MOTORMOUTH TORY MP David Davies is to register himself as a gypsy in a two-fingered salute to his critics, we can reveal.
The outspoken member for Monmouthshire, who already faces a National Assembly probe after refusing to apologise for outspoken remarks about the travelling community, has sparked further anger with the latest stunt in his campaign against political correctness.
Mr Davies, also AM for Monmouthshire, last month criticised a £48,000 Lottery award for a film project on travellers.
He wrote to the Heritage Lottery Fund asking for the same amount to make a film about the "settled community".
But now, after learning anyone can assign themselves the status of traveller with a simple announcement, he plans to go one step further - and declare himself one.
Mr Davies, whose wife Aliz is Hungarian, said: "I'm going to apply to register myself as a traveller.
"I travel quite a lot more than most of these people, especially to Hungary, and according to the Commission for Racial Equality, you don't even have to travel to call yourself a traveller.
"If I have myself registered as a traveller I can say what I think about the travelling community without any fear. People like Plaid Cymru equality spokeswoman Helen Mary Jones won't be able to call me a racist, because I'll be a traveller myself."
Mr Davies caused controversy after the Heritage Lottery Fund award of £48,800 was given to Hampshire council to make a film "raising awareness of the gypsy community and culture".
In his application to the fund, Mr Davies said: "I should like my film to focus on such issues as the importance which the 'settled community' place on property rights, their rigid adherence to an ancient code which they refer to as 'planning regulations', and the time honoured custom of clearing up one's rubbish."
But his latest plan last night caused the chairman of the Gypsy Council, to describe the Tory as a "cretin".
Charles Smith said Mr Davies was talking "utter s**t", adding: "He's a complete idiot and he doesn't know what he's talking about."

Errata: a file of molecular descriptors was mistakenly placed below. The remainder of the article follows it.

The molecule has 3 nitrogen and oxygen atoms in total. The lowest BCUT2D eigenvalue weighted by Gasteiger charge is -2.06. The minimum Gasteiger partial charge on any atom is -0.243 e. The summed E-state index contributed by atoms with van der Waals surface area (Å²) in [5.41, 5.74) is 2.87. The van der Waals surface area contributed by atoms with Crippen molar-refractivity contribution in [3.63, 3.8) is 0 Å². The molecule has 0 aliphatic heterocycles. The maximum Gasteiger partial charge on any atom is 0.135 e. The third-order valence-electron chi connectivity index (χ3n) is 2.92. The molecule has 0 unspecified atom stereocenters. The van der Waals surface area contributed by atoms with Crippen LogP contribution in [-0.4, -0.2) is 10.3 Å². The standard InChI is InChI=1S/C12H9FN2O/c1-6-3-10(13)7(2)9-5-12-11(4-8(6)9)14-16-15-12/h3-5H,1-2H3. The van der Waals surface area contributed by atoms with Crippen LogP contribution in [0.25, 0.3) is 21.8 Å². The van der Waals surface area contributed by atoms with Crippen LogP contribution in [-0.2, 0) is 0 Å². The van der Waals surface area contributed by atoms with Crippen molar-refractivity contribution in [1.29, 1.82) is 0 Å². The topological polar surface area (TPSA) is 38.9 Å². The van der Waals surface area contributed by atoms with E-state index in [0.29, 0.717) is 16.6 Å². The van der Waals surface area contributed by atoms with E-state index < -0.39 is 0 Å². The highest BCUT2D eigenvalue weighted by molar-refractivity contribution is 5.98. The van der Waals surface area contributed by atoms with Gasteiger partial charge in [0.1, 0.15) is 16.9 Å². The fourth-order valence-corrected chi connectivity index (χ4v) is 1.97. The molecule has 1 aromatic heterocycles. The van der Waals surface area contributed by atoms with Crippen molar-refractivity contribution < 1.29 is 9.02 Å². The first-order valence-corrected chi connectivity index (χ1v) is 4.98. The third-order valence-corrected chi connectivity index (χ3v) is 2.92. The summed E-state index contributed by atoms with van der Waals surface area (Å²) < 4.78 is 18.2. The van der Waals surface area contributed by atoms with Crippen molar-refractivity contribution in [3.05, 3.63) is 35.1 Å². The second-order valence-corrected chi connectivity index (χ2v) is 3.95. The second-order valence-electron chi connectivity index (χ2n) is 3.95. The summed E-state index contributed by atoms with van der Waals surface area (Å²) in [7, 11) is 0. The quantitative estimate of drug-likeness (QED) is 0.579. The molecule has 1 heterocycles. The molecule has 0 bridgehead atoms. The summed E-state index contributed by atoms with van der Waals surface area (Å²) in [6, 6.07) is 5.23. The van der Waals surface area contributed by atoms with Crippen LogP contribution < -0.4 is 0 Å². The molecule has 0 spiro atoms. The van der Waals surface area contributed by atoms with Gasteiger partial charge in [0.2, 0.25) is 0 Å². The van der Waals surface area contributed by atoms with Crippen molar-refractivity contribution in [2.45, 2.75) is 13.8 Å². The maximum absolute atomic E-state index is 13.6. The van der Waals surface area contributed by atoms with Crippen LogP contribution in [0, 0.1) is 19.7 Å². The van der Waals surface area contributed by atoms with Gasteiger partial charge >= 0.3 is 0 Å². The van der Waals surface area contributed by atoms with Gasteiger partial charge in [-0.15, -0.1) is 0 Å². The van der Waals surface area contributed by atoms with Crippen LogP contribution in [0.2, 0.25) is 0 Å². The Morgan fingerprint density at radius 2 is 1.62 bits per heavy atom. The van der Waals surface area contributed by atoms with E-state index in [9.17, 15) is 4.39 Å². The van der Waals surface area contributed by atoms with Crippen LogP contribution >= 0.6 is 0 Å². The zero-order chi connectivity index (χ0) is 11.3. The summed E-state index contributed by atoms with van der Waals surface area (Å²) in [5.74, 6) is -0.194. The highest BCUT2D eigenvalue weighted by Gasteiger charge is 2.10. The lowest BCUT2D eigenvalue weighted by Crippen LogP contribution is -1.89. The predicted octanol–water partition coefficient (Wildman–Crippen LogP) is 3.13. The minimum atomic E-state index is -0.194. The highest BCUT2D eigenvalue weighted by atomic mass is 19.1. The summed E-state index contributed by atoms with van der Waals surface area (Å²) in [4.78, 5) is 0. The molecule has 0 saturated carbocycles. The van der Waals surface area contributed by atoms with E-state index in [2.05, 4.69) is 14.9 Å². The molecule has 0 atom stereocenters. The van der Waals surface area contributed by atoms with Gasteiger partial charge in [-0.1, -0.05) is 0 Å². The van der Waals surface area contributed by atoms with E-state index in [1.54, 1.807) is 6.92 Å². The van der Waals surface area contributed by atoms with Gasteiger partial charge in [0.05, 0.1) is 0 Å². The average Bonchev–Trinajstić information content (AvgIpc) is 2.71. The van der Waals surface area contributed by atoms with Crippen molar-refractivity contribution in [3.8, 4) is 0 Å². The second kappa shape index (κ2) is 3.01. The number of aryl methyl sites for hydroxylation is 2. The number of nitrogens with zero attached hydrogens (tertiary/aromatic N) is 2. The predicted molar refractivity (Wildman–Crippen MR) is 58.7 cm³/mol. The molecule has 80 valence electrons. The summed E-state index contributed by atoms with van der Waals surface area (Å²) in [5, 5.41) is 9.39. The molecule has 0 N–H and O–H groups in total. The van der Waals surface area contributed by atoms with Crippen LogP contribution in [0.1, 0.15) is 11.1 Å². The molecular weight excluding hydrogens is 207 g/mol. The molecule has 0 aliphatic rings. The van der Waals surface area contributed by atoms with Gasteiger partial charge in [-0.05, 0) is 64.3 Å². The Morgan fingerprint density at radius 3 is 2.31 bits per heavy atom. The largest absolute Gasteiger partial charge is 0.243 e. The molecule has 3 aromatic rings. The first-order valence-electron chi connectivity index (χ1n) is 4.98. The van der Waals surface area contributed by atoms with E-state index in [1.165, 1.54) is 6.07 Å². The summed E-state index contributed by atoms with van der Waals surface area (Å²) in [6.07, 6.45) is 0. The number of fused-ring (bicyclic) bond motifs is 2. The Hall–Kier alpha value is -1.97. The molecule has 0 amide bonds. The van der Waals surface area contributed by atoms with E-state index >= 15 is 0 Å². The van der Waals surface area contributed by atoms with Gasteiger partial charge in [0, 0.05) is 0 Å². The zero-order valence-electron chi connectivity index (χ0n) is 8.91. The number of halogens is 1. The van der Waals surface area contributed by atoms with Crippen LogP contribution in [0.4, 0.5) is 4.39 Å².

He said: "If he wants to try being a traveller, I'd love him to do it.
"He can sell his house and have nowhere where he can legally live. I dare him to do it, because the man is a complete idiot. This just shows how out of touch the Tories really are.
"Attacking gypsies is seen as acceptable racism, but I dare him to be a gypsy or a traveller for a year, to give up his affluent lifestyle and his privileged position."
The plan was also dismissed by the Commission for Racial Equality, a body which Mr Davies has clashed with before.
Its Welsh director, Chris Myant said: "I think what David is trying to do to highlight the fact that, from his point of view, he feels some ethnic minority groups get unfair privileges.
"Rather than just calling himself a traveller, maybe he needs to do is what some other MPs have done in the past and that is to try and try to be one for a period of time.
"It's not an easy thing. I'm sure if David wants to express what it's like to be a traveller he might well find some travelling family that would welcome him and enable him to see the difficulties they actually face."
The storm is just the latest in a number of controversies that have dogged the 35-year-old's political career.
He quit the Assembly's equal opportunities committee last year, describing it as "a total waste of time" after being criticised by other AMs over his questioning of gay rights organisation Stonewall Cymru. And he was forced by his party to apologise after he described the Commission for Racial Equality as a "recruiting sergeant" for the far-right British National Party.
The furore over his gypsy comments made national news last month, and won him the support of TV pundit Rod Liddle, who said Mr Davies had "done us all a favour".
But Plaid Cymru's equality spokeswoman and arch-critic of Mr Davies, Helen Mary Jones said of his latest comments: "David Davies is yet again acting irresponsibly.
"How can he seriously call himself a traveller when he has a house?"
Ms Jones is already planning to report Mr Davies to the Assembly's standards committee this week for his previous comments on gypsies.
But he brushed off her attack.
He said: "If Helen Mary Jones was that concerned, why was she away from her work at the Assembly last week living it up at the Scottish National Party conference?
"Clearly the issue of discrimination against gypsies takes second place to a good knees-up."
But a spokesman for the Conservative Party said of Mr Davies' latest outburst: "We won't be commenting."